Show ‘Why’ to Earn Your Audience

For successful nonprofits, having a strong mission is only the beginning. Storytelling is one critical component.

“The starting piece, what underpins any effective communication, is knowing that your organization has a solid mission,” said Gregory Bradbard, president of the nonprofit Hope through Housing Foundation and senior vice president of strategic partnerships for National Community Renaissance (National CORE).

“Beyond that, everyone in your organization needs to know what that mission is, what specific problem they are trying to address, and why that is important.”

Hope through Housing provides supportive services to residents of CORE’s affordable, senior and market-rate properties, including financial literacy training, senior wellness, and preschool and after-school programs.

Show ‘the why’

“Nonprofits are really good at telling what they do and how they do it, but sharing why their mission is critical to recipients is the important part,” he said.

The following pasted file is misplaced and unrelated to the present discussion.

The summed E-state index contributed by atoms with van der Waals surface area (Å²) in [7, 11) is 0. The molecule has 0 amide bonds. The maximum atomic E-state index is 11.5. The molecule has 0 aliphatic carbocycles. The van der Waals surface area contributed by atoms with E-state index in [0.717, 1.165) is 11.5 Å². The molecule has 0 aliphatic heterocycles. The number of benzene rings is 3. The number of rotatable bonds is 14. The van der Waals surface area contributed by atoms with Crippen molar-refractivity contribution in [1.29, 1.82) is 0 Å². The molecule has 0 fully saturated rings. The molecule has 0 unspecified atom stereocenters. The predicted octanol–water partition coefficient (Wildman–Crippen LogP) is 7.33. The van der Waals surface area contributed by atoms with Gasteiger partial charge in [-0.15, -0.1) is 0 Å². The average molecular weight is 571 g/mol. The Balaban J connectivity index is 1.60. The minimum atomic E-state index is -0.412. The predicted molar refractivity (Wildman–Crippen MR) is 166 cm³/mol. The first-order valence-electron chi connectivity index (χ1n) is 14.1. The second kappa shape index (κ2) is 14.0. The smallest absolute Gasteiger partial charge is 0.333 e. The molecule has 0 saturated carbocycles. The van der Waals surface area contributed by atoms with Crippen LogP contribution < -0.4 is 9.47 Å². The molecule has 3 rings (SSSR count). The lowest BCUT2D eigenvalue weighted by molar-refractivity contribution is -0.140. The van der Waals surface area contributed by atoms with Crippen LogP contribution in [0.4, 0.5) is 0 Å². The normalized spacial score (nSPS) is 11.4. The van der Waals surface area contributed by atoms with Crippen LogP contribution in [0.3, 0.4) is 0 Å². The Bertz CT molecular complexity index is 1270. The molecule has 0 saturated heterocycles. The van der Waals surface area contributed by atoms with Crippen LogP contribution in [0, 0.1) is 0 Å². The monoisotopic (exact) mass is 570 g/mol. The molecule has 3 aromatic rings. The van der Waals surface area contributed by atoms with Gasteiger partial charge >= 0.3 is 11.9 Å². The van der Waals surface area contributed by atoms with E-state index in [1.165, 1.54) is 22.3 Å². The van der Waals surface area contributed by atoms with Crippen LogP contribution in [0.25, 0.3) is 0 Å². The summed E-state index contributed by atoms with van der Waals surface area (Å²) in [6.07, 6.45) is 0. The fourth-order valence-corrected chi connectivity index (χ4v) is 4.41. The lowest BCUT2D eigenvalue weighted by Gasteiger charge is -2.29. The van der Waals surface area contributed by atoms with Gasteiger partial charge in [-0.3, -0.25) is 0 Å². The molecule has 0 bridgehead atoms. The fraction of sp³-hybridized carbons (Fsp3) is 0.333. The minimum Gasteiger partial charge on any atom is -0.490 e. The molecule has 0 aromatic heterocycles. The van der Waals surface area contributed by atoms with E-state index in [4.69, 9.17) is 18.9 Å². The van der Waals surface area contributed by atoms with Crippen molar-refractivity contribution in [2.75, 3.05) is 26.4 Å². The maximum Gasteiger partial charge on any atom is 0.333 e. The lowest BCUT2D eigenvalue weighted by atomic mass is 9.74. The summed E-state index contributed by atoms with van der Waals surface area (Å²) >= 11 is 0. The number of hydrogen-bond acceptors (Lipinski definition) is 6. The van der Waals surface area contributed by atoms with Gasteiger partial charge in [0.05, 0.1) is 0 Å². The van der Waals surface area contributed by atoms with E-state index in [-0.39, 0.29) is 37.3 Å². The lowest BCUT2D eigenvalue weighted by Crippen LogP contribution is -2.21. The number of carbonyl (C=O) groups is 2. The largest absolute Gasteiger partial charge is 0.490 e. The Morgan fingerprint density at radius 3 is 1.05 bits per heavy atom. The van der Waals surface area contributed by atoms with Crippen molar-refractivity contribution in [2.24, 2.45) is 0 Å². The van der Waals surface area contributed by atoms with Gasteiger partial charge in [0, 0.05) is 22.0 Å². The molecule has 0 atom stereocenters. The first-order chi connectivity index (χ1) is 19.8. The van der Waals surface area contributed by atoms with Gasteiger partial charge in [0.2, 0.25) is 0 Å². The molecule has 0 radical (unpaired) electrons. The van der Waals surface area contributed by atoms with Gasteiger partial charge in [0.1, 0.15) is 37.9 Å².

At the end of the day, what compels people to get involved, donate or volunteer, is the why, Bradbard said.

“For example, one senior, her Social Security was about $600 a month, her rent $445. The rest was for her living expenses, food, transportation and medical. One of the things we do is provide food pantries to our residents so that they have enough food to eat.”

The nonprofit could talk about how it provides housing and services like a food pantry. But it would be difficult to appreciate it without the why it is so important and how that service helps recipients.

It’s also important for nonprofits to know their audience when telling their story: “With one group, we may focus on how we can help people become selfsufficient. With another, we may discuss the numbers of people who are unhoused and the need for more housing to get more people off the streets.”

And always be looking for champions, Bradbard said: “Who in the community believes in what you do. That might be a city leader, or might even be a former client. Invite them in as ambassadors for your organization and encourage them to spread your story.”

Published in the Foothill Reader, a print product of the Los Angeles Times